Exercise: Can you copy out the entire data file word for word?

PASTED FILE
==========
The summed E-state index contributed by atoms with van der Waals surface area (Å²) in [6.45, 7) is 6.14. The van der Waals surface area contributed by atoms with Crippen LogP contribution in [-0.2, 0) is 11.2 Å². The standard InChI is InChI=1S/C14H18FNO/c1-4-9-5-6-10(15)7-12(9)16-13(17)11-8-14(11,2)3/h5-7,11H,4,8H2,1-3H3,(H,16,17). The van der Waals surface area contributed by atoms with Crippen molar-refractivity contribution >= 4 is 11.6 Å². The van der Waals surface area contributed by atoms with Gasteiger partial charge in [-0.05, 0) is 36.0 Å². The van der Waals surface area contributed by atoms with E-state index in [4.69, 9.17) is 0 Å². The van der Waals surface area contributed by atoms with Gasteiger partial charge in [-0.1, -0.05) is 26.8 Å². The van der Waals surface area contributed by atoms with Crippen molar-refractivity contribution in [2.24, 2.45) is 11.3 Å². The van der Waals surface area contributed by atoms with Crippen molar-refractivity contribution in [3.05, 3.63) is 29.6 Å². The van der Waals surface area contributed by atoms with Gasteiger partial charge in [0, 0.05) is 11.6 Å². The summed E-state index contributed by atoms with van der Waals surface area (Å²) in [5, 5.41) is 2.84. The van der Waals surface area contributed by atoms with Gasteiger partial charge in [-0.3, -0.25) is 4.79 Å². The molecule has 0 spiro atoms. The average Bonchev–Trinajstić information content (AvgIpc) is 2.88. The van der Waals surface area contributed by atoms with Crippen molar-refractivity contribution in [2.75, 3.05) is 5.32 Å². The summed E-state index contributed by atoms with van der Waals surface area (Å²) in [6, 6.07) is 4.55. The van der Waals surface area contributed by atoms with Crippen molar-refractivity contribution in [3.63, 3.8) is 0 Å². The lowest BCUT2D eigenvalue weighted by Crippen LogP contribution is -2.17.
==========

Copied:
The summed E-state index contributed by atoms with van der Waals surface area (Å²) in [6.45, 7) is 6.14. The van der Waals surface area contributed by atoms with Crippen LogP contribution in [-0.2, 0) is 11.2 Å². The standard InChI is InChI=1S/C14H18FNO/c1-4-9-5-6-10(15)7-12(9)16-13(17)11-8-14(11,2)3/h5-7,11H,4,8H2,1-3H3,(H,16,17). The van der Waals surface area contributed by atoms with Crippen molar-refractivity contribution >= 4 is 11.6 Å². The van der Waals surface area contributed by atoms with Gasteiger partial charge in [-0.05, 0) is 36.0 Å². The van der Waals surface area contributed by atoms with E-state index in [4.69, 9.17) is 0 Å². The van der Waals surface area contributed by atoms with Gasteiger partial charge in [-0.1, -0.05) is 26.8 Å². The van der Waals surface area contributed by atoms with Crippen molar-refractivity contribution in [2.24, 2.45) is 11.3 Å². The van der Waals surface area contributed by atoms with Crippen molar-refractivity contribution in [3.05, 3.63) is 29.6 Å². The van der Waals surface area contributed by atoms with Gasteiger partial charge in [0, 0.05) is 11.6 Å². The summed E-state index contributed by atoms with van der Waals surface area (Å²) in [5, 5.41) is 2.84. The van der Waals surface area contributed by atoms with Gasteiger partial charge in [-0.3, -0.25) is 4.79 Å². The molecule has 0 spiro atoms. The average Bonchev–Trinajstić information content (AvgIpc) is 2.88. The van der Waals surface area contributed by atoms with Crippen molar-refractivity contribution in [2.75, 3.05) is 5.32 Å². The summed E-state index contributed by atoms with van der Waals surface area (Å²) in [6, 6.07) is 4.55. The van der Waals surface area contributed by atoms with Crippen molar-refractivity contribution in [3.63, 3.8) is 0 Å². The lowest BCUT2D eigenvalue weighted by Crippen LogP contribution is -2.17.